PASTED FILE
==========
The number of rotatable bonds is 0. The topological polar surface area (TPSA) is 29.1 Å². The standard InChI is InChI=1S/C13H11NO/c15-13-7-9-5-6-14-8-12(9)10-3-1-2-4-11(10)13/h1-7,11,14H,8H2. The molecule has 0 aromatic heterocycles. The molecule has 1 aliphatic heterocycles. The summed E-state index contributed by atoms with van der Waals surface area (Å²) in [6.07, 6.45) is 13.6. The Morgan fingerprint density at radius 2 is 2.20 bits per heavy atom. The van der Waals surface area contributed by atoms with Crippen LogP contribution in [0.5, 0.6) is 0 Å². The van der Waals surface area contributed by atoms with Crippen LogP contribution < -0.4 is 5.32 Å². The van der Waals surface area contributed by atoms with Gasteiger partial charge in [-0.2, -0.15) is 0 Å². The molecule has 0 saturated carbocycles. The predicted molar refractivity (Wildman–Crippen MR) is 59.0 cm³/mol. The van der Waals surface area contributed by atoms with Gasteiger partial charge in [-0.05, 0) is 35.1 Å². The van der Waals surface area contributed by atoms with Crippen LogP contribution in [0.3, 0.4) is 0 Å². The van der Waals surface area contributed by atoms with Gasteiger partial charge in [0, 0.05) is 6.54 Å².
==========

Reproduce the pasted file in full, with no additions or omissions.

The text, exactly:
The number of rotatable bonds is 0. The topological polar surface area (TPSA) is 29.1 Å². The standard InChI is InChI=1S/C13H11NO/c15-13-7-9-5-6-14-8-12(9)10-3-1-2-4-11(10)13/h1-7,11,14H,8H2. The molecule has 0 aromatic heterocycles. The molecule has 1 aliphatic heterocycles. The summed E-state index contributed by atoms with van der Waals surface area (Å²) in [6.07, 6.45) is 13.6. The Morgan fingerprint density at radius 2 is 2.20 bits per heavy atom. The van der Waals surface area contributed by atoms with Crippen LogP contribution in [0.5, 0.6) is 0 Å². The van der Waals surface area contributed by atoms with Crippen LogP contribution < -0.4 is 5.32 Å². The van der Waals surface area contributed by atoms with Gasteiger partial charge in [-0.2, -0.15) is 0 Å². The molecule has 0 saturated carbocycles. The predicted molar refractivity (Wildman–Crippen MR) is 59.0 cm³/mol. The van der Waals surface area contributed by atoms with Gasteiger partial charge in [-0.05, 0) is 35.1 Å². The van der Waals surface area contributed by atoms with Crippen LogP contribution in [0.3, 0.4) is 0 Å². The van der Waals surface area contributed by atoms with Gasteiger partial charge in [0, 0.05) is 6.54 Å².